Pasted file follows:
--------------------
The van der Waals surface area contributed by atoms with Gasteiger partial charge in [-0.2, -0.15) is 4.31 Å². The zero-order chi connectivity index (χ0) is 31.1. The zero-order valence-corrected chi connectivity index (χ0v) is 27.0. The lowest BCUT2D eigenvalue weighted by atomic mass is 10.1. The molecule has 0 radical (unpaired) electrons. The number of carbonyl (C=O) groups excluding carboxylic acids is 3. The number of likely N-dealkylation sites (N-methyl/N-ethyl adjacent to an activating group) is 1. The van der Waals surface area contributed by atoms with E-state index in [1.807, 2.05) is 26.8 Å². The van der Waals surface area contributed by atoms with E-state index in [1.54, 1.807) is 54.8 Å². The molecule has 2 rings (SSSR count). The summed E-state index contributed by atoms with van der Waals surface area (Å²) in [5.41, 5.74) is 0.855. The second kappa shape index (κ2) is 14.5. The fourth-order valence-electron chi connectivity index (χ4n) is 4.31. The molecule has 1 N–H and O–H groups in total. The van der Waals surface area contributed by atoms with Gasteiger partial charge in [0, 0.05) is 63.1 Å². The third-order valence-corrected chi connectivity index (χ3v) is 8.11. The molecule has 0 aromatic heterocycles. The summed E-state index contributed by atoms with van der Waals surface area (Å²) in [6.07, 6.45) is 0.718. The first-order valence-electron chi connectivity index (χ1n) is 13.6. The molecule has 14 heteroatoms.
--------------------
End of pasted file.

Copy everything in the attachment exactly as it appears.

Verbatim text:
The van der Waals surface area contributed by atoms with Gasteiger partial charge in [-0.2, -0.15) is 4.31 Å². The zero-order chi connectivity index (χ0) is 31.1. The zero-order valence-corrected chi connectivity index (χ0v) is 27.0. The lowest BCUT2D eigenvalue weighted by atomic mass is 10.1. The molecule has 0 radical (unpaired) electrons. The number of carbonyl (C=O) groups excluding carboxylic acids is 3. The number of likely N-dealkylation sites (N-methyl/N-ethyl adjacent to an activating group) is 1. The van der Waals surface area contributed by atoms with E-state index in [1.807, 2.05) is 26.8 Å². The van der Waals surface area contributed by atoms with E-state index in [1.54, 1.807) is 54.8 Å². The molecule has 2 rings (SSSR count). The summed E-state index contributed by atoms with van der Waals surface area (Å²) in [5.41, 5.74) is 0.855. The second kappa shape index (κ2) is 14.5. The fourth-order valence-electron chi connectivity index (χ4n) is 4.31. The molecule has 1 N–H and O–H groups in total. The van der Waals surface area contributed by atoms with Gasteiger partial charge in [0, 0.05) is 63.1 Å². The third-order valence-corrected chi connectivity index (χ3v) is 8.11. The molecule has 0 aromatic heterocycles. The summed E-state index contributed by atoms with van der Waals surface area (Å²) in [6.07, 6.45) is 0.718. The first-order valence-electron chi connectivity index (χ1n) is 13.6. The molecule has 14 heteroatoms.